“A prayer's as good as bayonet on a day like this.”
- Colour Sergeant Bourne, played by Nigel Greene, Zulu
Pte. Thomas Cole: Why is it us? Why us?
Colour Sergeant Bourne: Because we're here, lad. Nobody else. Just us.
By the way . . .
The real Colour Sergeant Bourne was not one of the 11 Victoria Cross winners at Rorke’s Drift. He took promotion instead of a VC and ended his career as Lieutenant Colonel Frank Bourne OBE DCM.
Born in Balcombe, Sussex in 1854, he enlisted at Reigate on 18 December 1872 aged 18 years 8 months. He was promoted Corporal in 1875, Sergeant in 1878 and Colour Sergeant in April 1878. He was aged 24 years at the time of Rorke's Drift and was awarded the Distinguished Conduct Medal with £10 annuity.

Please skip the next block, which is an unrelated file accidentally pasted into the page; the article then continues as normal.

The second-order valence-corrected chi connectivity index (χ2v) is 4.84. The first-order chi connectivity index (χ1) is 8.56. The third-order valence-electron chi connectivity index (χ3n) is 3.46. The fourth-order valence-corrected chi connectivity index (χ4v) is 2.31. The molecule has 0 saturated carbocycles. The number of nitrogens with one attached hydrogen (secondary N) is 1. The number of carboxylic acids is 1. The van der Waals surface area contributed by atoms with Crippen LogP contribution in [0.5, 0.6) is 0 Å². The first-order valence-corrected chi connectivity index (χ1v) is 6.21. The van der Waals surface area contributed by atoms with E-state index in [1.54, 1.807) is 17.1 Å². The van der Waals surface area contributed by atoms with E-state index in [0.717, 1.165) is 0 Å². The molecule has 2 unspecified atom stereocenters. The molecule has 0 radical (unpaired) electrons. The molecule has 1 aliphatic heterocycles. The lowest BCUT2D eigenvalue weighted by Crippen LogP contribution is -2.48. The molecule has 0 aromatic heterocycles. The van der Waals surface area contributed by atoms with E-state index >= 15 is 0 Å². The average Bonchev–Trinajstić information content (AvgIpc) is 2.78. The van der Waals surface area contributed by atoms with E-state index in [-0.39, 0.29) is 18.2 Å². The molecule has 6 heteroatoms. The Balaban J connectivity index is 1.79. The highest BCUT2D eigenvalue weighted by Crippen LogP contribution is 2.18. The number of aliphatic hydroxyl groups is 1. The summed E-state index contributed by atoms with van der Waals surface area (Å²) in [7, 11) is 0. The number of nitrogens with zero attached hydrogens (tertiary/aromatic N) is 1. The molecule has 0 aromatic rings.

After Rorke’s Drift, he served in India and Burma and retired from the Army in 1907. During the Great War, he rejoined and became Adjutant of the School of Musketry in Dublin. At the end of the war, he was given the honorary rank of Lieutenant Colonel and appointed OBE. He was a mourner at many of the funerals of Rorke's Drift defenders.
He was the last defender to die, on VE Day, 8 May 1945. He was aged 91.